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Year 474 (CDLXXIV) was a common year starting on Tuesday (link will display the full calendar) of the Julian calendar. At the time, it was known as the Year of the Consulship of Leo without colleague (or, less frequently, year 1227 Ab urbe condita). The denomination 474 for this year has been used since the early medieval period, when the Anno Domini calendar era became the prevalent method in Europe for naming years.
|Ab urbe condita||1227|
|Balinese saka calendar||395–396|
|Chinese calendar||癸丑年 (Water Ox)|
3170 or 3110
— to —
甲寅年 (Wood Tiger)
3171 or 3111
|- Vikram Samvat||530–531|
|- Shaka Samvat||395–396|
|- Kali Yuga||3574–3575|
|Iranian calendar||148 BP – 147 BP|
|Islamic calendar||153 BH – 152 BH|
|Minguo calendar||1438 before ROC|
|Seleucid era||785/786 AG|
|Thai solar calendar||1016–1017|
600 or 219 or −553
— to —
601 or 220 or −552
- January 18 – Emperor Leo I dies of dysentery at Constantinople, after a 17-year reign. He is succeeded by his grandson Leo II, who briefly becomes ruler of the Byzantine Empire.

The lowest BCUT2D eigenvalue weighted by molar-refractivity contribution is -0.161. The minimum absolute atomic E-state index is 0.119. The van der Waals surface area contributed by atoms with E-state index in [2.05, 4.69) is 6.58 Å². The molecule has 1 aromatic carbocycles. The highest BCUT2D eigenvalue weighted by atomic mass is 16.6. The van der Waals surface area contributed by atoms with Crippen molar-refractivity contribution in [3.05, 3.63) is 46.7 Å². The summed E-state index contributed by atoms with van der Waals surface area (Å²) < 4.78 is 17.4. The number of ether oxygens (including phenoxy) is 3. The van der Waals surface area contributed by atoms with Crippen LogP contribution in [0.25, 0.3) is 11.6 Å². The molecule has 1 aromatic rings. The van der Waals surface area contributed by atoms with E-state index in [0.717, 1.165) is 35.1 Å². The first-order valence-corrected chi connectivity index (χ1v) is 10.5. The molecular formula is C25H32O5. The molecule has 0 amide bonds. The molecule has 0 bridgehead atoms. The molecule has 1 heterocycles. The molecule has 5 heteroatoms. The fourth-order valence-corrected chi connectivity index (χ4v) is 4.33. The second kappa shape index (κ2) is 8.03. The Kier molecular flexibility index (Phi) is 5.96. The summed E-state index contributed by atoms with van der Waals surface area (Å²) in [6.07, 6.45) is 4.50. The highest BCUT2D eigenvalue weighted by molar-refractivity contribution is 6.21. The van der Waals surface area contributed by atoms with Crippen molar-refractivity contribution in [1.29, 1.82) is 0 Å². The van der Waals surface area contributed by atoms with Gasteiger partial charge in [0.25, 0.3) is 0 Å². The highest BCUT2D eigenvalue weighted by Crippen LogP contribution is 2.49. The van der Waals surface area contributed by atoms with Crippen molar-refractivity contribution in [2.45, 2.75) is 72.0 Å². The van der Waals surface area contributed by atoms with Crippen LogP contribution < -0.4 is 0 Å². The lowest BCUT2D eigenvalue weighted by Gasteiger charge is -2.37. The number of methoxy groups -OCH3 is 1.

- February 9 – Zeno, father of Leo II, is crowned as co-emperor (Augustus). He rules the empire together with his son and stabilises the Eastern frontier.
- June 24 – Julius Nepos arrives at Portus and marches on Ravenna. He forces Glycerius to abdicate the throne, and proclaims himself emperor of the Western Roman Empire.
- Glycerius is exiled to Dalmatia (Balkans) and becomes bishop of Salona. Neither the Senate nor the Gallo-Roman aristocracy decide to resist, and Nepos accepts the imperial purple.
- November 17 – Leo II dies of an unknown disease (possibly poisoned by his mother Ariadne) after a reign of 10 months. Zeno becomes sole emperor of the Eastern Empire.
- Winter – Zeno sends an embassy to conclude a peace with King Genseric. He succeeds in an agreement with the Vandals to secure the commercial routes in the Mediterranean.
- A statue of a Standing Buddha from Sarnath, Uttar Pradesh, (during the Gupta period) is made. It is now kept at the Sarnath Museum (India). (Source states creation date 1st to 2nd century BCE.)
- Abraham of Kratia, Christian monk and saint (approximate date)
- Anthemius of Tralles, Greek architect and mathematician (approximate date)
- Clotilde, Christian wife of Clovis I and ancestress of the succeeding Merovingian kings. (Approximate date) (d.545)
- Magnus Felix Ennodius, bishop and Latin poet (approximate date)